Radiation therapy is commonly applied to the cancerous tumor because of its ability to control cell growth. Ionizing radiation works by damaging the DNA of exposed tissue, furthermore, it is believed that cancerous cells may be more susceptible to death by this process as many have turned off their DNA repair machinery during the process of becoming cancerous. To spare normal tissues (such as skin or organs which radiation must pass through in order to treat the tumor), shaped radiation beams are aimed from several angles of exposure to intersect at the tumor, providing a much larger absorbed dose there than in the surrounding, healthy tissue. Besides the tumor itself, the radiation fields may also include the draining lymph nodes if they are clinically or radiologically involved with tumor, or if there is thought to be a risk of subclinical malignant spread. It is necessary to include a margin of normal tissue around the tumor to allow for uncertainties in daily set-up and internal tumor motion. These uncertainties can be caused by internal movement (for example, respiration and bladder filling) and movement of external skin marks relative to the tumor position.
Radiation oncology is the medical specialty concerned with prescribing radiation, and is distinct from radiology, the use of radiation in medical imaging and diagnosis). Radiation may be prescribed by a radiation oncologist with intent to cure ("curative") or for adjuvant therapy. It may also be used as palliative treatment (where cure is not possible and the aim is for local disease control or symptomatic relief) or as therapeutic treatment (where the therapy has survival benefit and it can be curative). It is also common to combine radiation therapy with surgery, chemotherapy, hormone therapy, Immuno-therapy or some mixture of the four. Most common cancer types can be treated with radiation therapy in some way. The precise treatment intent (curative, adjuvant, neoadjuvant, therapeutic, or palliative) will depend on the tumor type, location, and stage, as well as the general health of the patient. Total body irradiation (TBI) is a radiation therapy technique used to prepare the body to receive a bone marrow transplant. Brachytherapy, in which a radiation source is placed inside or next to the area requiring treatment, is another form of radiation therapy that minimizes exposure to healthy tissue during procedures to treat cancers of the breast, prostate and other organs.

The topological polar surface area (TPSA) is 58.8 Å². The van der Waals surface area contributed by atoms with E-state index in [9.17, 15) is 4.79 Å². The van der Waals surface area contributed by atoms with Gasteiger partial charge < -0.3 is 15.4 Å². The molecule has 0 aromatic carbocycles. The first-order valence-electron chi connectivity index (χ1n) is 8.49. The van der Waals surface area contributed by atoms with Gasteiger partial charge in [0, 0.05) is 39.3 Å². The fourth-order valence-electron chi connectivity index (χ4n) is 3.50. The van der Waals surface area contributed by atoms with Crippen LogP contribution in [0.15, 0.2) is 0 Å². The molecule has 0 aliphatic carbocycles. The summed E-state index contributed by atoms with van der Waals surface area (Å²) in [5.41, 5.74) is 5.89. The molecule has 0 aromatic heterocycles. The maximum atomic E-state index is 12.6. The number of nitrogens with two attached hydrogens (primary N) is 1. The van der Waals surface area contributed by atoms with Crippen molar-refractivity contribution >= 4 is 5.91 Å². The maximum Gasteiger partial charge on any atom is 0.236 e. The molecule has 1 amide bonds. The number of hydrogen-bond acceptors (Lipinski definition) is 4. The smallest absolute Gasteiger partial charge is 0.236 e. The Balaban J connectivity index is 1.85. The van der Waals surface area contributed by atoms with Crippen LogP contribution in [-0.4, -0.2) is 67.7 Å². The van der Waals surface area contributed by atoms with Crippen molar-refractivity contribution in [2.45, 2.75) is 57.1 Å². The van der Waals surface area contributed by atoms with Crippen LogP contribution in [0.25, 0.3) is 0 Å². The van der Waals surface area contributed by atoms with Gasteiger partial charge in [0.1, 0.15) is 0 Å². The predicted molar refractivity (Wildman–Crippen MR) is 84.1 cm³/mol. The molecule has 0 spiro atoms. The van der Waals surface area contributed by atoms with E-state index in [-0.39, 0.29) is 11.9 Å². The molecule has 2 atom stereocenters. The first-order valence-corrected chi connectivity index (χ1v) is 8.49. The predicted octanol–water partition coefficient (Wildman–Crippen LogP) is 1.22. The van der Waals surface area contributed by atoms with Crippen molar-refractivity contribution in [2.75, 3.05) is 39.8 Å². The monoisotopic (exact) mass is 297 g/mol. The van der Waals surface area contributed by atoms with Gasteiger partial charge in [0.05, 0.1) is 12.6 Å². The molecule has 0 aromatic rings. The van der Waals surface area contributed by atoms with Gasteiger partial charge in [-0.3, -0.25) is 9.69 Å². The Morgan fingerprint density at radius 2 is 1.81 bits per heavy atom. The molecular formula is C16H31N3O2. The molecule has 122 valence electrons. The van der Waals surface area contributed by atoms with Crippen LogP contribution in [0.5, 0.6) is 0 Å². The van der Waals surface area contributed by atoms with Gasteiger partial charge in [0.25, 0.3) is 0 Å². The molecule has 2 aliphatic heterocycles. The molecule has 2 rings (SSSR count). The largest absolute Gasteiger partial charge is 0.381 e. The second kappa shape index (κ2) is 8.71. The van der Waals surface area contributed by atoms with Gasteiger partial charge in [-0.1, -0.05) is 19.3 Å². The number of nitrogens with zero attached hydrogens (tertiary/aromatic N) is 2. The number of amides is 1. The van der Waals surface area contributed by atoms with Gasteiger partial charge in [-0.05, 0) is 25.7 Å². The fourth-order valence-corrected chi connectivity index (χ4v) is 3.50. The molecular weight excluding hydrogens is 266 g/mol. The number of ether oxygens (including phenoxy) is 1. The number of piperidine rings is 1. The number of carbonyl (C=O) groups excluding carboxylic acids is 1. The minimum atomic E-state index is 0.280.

Radiation therapy has several applications in non-malignant conditions, such as the treatment of trigeminal neuralgia, severe thyroid eye disease, pterygium, pigmented villonodular synovitis, and prevention of keloid scar growth, vascular restenosis , and heterotopic ossification. The use of radiation therapy in non-malignant conditions is limited partly by worries about the risk of radiation-induced cancers.
Radiation therapy works by damaging the DNA of cancerous cells. This DNA damage is caused by one of two types of energy, photon or charged particle. This damage is either direct or indirect ionizing the atoms which make up the DNA chain. Indirect ionization happens as a result of the ionization of water, forming free radicals, notably hydroxyl radicals, which then damage the DNA. In the older, most common form of radiation therapy, Intensity-modulated radiation therapy (IMRT) (photons), most of the radiation effect is through free radicals. Because cells have mechanisms for repairing single-strand DNA damage, double-stranded DNA breaks prove to be the most significant technique to cause cell death. Cancer cells generally are undifferentiated and stem cell-like, they reproduce more, and have a diminished ability to repair sub-lethal damage compared to most healthy differentiated cells. This single-strand DNA damage is then passed on through cell division, accumulating damage to the cancer cell's DNA, causing them to die or reproduce more slowly.